In the short space of a few weeks, our world has changed. We have had to alter fundamentally the way we live, our engagement in the world, our working practices and our social interactions.
All of us, in one way or another, are experiencing a varying range of emotions, from stress and anxiety to loneliness and vulnerability. However, there are psychological tools and tips that are worth our harnessing, which may just help us to navigate our way through this time of crisis more calmly and effectively.
The concept of psychological capital grew out of the field of positive psychology and organisational behaviour over the past decade. It relates to the psychological resources we have all developed, over our lifetimes, from experience and wisdom, that enable us to function, to remain responsive and resourceful, to find positivity, and to adapt in times of hardship. This is particularly pertinent now, when we are experiencing everything from cognitive dissonance to financial pressure, doubt and disorientation to loss of control, during these extraordinary and worrying times. Accessing the fortitude we require to navigate a deep and widespread crisis of this nature requires a level of calm and resilience that is exceptional in most of our lifetimes.
Psychological capital comprises four elements, which we can work on separately or together, and which – sometimes surprisingly – can lift mood and build our capacity to withstand stress and pressure. They are easy to remember, and to draw on, using the HERO acronym - Hope, Efficacy, Resilience, and Optimism:
- Create a ‘worry window’ of an hour or so a day, perhaps split into morning and evening, to stop the overwhelm of distressing and worrying news from around the world. This includes limiting our diet of news: turn off news notifications and choose the time you feel robust enough to read the coverage you want to read.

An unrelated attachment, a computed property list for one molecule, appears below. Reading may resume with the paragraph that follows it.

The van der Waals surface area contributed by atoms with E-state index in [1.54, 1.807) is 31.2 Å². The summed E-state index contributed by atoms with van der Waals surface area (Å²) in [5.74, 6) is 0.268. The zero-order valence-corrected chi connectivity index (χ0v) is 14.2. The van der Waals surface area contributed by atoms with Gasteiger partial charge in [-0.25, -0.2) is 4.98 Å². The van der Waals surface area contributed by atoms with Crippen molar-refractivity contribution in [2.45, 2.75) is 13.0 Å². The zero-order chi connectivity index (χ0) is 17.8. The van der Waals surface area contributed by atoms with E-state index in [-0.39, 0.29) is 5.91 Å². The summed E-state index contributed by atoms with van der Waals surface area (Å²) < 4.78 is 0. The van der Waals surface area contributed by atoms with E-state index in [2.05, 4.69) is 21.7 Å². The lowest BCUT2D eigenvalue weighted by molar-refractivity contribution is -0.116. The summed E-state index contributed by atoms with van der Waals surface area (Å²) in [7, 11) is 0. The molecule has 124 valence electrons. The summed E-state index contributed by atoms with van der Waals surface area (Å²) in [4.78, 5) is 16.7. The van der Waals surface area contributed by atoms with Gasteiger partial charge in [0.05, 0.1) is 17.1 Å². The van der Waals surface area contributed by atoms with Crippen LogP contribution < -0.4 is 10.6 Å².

- Maintain a routine to each day, differentiating between weekday and weekend, and limiting unwanted distractions (social media, news feeds) during time carved out for home working.
- Distract yourself – without feeling bad about it. It is important to allow ourselves the pleasure of total distraction from the worry and stress, and from work outside our remote working times, without feeling guilty about taking time off.
- Have good conversations. Try Zoom, or Google Hangouts, or FaceTime or other ways of properly speaking with colleagues, friends and family for non-work conversations. Share your own experiences and personal feelings about how this time is affecting you. Listen to others, and be compassionate.
- Do something for someone else. Reach out to people on their own or in difficulty. Look out for elderly neighbours and people in your community who may need help. Social media offers some ideas for local support networks. Small acts of kindness go a long way, and helping others builds self-esteem and positive emotions.
- Exercise – take care of body and health, making time for exercise in whatever way is possible, and for healthy eating.
- Seek out humour, even in these dark times. A trite observation perhaps, but humour boosts the spirit and lifts the mood. There is also some scientific evidence that humour and laughter may influence health and boost immune function.